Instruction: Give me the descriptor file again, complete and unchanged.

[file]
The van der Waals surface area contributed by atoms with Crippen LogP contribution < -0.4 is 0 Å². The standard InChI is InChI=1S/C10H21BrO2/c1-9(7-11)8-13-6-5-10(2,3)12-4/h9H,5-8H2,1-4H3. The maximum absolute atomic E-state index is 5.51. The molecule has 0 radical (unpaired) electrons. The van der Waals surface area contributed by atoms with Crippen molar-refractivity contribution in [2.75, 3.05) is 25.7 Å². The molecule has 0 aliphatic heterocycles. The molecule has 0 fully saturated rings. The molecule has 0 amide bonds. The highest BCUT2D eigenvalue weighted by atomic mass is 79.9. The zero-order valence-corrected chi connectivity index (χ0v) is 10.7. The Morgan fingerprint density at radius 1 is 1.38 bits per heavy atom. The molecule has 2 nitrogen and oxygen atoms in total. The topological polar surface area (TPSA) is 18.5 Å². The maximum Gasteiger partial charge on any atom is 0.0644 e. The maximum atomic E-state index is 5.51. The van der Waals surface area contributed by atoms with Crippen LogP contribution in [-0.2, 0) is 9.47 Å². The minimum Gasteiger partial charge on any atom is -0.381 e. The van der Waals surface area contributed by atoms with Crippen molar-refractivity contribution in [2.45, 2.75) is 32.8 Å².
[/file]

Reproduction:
The van der Waals surface area contributed by atoms with Crippen LogP contribution < -0.4 is 0 Å². The standard InChI is InChI=1S/C10H21BrO2/c1-9(7-11)8-13-6-5-10(2,3)12-4/h9H,5-8H2,1-4H3. The maximum absolute atomic E-state index is 5.51. The molecule has 0 radical (unpaired) electrons. The van der Waals surface area contributed by atoms with Crippen molar-refractivity contribution in [2.75, 3.05) is 25.7 Å². The molecule has 0 aliphatic heterocycles. The molecule has 0 fully saturated rings. The molecule has 0 amide bonds. The highest BCUT2D eigenvalue weighted by atomic mass is 79.9. The zero-order valence-corrected chi connectivity index (χ0v) is 10.7. The Morgan fingerprint density at radius 1 is 1.38 bits per heavy atom. The molecule has 2 nitrogen and oxygen atoms in total. The topological polar surface area (TPSA) is 18.5 Å². The maximum Gasteiger partial charge on any atom is 0.0644 e. The maximum atomic E-state index is 5.51. The van der Waals surface area contributed by atoms with Crippen LogP contribution in [-0.2, 0) is 9.47 Å². The minimum Gasteiger partial charge on any atom is -0.381 e. The van der Waals surface area contributed by atoms with Crippen molar-refractivity contribution in [2.45, 2.75) is 32.8 Å².